Many of the detractors in the dozens of reviews and comments I researched didn't like the limited selection of native glass for the new Sony cameras.  It has been close to 2 years since they were released and there's still only a dozen or so lenses.  But for me, this wasn't a concern.  I do mostly landscapes and cityscapes, so the new wide angle Zeiss 16-35mm f/4 covers a huge amount of my subject matter.  The 28-70mm f/3.5-5.6 kit lens got very high marks, so I made sure that was a part of the package I ordered.  The only other pictures I like to take are portraits - mainly of my toddlers, but I am considering opening up my portfolio to try and do some work with individuals and families.  Zeiss makes the infamous 55mm f/1.8 that is supposed to be the best lens yet for the new Sony Alpha line; I guess I will find out eventually!

I ordered through KEH.  After much hemming and hawing about used versus new, used versus "open box" at Best Buy, and horror stories from eBay, I decided to bridge the gap.  I can say that I am very, very impressed with KEH and will devote an entire post just to the process and my thoughts - nice job KEH!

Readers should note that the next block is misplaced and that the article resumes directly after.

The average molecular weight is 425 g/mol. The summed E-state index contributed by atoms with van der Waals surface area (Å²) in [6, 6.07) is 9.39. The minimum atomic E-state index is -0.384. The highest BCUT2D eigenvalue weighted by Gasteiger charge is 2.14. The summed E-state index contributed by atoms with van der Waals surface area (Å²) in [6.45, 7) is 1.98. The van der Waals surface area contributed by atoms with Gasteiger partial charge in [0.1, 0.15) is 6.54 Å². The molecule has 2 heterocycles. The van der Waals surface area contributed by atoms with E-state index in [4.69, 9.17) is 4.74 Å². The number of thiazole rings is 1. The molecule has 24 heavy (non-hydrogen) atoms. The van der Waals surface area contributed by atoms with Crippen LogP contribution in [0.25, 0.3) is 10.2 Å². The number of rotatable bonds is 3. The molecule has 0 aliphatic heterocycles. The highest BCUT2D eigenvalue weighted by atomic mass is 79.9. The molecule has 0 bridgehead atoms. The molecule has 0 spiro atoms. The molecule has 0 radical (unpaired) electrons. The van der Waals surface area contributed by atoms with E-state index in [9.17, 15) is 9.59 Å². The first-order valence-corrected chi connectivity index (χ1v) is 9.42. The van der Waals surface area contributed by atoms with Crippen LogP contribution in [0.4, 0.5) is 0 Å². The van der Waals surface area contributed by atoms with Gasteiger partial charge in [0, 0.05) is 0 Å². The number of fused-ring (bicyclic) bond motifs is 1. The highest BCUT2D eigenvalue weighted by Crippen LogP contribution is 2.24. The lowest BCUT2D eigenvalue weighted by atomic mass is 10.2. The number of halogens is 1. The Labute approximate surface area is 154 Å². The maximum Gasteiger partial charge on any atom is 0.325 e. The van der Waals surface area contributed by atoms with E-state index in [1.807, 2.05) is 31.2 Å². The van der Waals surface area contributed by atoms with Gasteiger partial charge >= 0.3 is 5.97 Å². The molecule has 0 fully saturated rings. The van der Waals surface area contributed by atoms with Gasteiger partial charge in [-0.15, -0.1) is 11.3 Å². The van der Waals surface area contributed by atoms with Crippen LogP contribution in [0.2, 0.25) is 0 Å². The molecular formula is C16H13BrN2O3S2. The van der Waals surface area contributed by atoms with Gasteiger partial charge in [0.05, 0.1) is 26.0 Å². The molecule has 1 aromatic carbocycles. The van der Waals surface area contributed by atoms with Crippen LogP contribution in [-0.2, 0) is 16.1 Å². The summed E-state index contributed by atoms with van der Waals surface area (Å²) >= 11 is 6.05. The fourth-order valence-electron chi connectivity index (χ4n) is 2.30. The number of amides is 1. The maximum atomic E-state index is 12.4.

So here I sit, on an unseasonably warm and beautiful November day.  The leaves are changing, the weather is great - my kids are in shorts, tshirts and bare feet! - so I will just have to break out the new gear and have a mini photo shoot in the backyard.  

Thanks for reading, check back soon for my nonprofessional review of KEH.com - used camera gear at a great price!